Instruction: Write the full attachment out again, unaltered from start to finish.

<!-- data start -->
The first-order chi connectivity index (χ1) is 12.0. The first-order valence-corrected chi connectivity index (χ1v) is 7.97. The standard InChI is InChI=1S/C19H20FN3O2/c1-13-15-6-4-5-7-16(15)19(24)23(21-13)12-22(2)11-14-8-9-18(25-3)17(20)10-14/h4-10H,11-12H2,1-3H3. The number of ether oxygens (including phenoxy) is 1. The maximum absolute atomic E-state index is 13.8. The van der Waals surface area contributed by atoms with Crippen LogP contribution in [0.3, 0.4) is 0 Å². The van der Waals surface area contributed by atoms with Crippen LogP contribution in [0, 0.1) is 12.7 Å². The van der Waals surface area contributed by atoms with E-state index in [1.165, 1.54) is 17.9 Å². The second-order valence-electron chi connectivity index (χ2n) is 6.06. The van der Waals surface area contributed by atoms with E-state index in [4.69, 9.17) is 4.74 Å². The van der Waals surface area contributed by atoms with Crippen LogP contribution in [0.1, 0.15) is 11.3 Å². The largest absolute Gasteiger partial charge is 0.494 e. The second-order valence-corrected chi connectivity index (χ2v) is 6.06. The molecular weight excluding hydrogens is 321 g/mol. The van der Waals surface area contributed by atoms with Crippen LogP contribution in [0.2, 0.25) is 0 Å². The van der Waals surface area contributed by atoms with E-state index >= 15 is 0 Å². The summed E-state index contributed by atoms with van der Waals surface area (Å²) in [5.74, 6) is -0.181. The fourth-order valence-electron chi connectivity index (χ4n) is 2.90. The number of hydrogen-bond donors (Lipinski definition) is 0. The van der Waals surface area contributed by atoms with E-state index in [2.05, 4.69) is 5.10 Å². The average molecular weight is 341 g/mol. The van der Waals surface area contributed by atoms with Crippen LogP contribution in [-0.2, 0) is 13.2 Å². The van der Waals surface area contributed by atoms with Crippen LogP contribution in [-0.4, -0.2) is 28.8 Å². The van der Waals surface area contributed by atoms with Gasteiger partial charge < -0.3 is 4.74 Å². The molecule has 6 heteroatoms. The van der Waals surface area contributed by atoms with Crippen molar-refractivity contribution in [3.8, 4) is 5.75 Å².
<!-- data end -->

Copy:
The first-order chi connectivity index (χ1) is 12.0. The first-order valence-corrected chi connectivity index (χ1v) is 7.97. The standard InChI is InChI=1S/C19H20FN3O2/c1-13-15-6-4-5-7-16(15)19(24)23(21-13)12-22(2)11-14-8-9-18(25-3)17(20)10-14/h4-10H,11-12H2,1-3H3. The number of ether oxygens (including phenoxy) is 1. The maximum absolute atomic E-state index is 13.8. The van der Waals surface area contributed by atoms with Crippen LogP contribution in [0.3, 0.4) is 0 Å². The van der Waals surface area contributed by atoms with Crippen LogP contribution in [0, 0.1) is 12.7 Å². The van der Waals surface area contributed by atoms with E-state index in [1.165, 1.54) is 17.9 Å². The second-order valence-electron chi connectivity index (χ2n) is 6.06. The van der Waals surface area contributed by atoms with E-state index in [4.69, 9.17) is 4.74 Å². The van der Waals surface area contributed by atoms with Crippen LogP contribution in [0.1, 0.15) is 11.3 Å². The largest absolute Gasteiger partial charge is 0.494 e. The second-order valence-corrected chi connectivity index (χ2v) is 6.06. The molecular weight excluding hydrogens is 321 g/mol. The van der Waals surface area contributed by atoms with Crippen LogP contribution in [0.2, 0.25) is 0 Å². The van der Waals surface area contributed by atoms with E-state index >= 15 is 0 Å². The summed E-state index contributed by atoms with van der Waals surface area (Å²) in [5.74, 6) is -0.181. The fourth-order valence-electron chi connectivity index (χ4n) is 2.90. The number of hydrogen-bond donors (Lipinski definition) is 0. The van der Waals surface area contributed by atoms with E-state index in [2.05, 4.69) is 5.10 Å². The average molecular weight is 341 g/mol. The van der Waals surface area contributed by atoms with Crippen LogP contribution in [-0.2, 0) is 13.2 Å². The van der Waals surface area contributed by atoms with Crippen LogP contribution in [-0.4, -0.2) is 28.8 Å². The van der Waals surface area contributed by atoms with Gasteiger partial charge < -0.3 is 4.74 Å². The molecule has 6 heteroatoms. The van der Waals surface area contributed by atoms with Crippen molar-refractivity contribution in [3.8, 4) is 5.75 Å².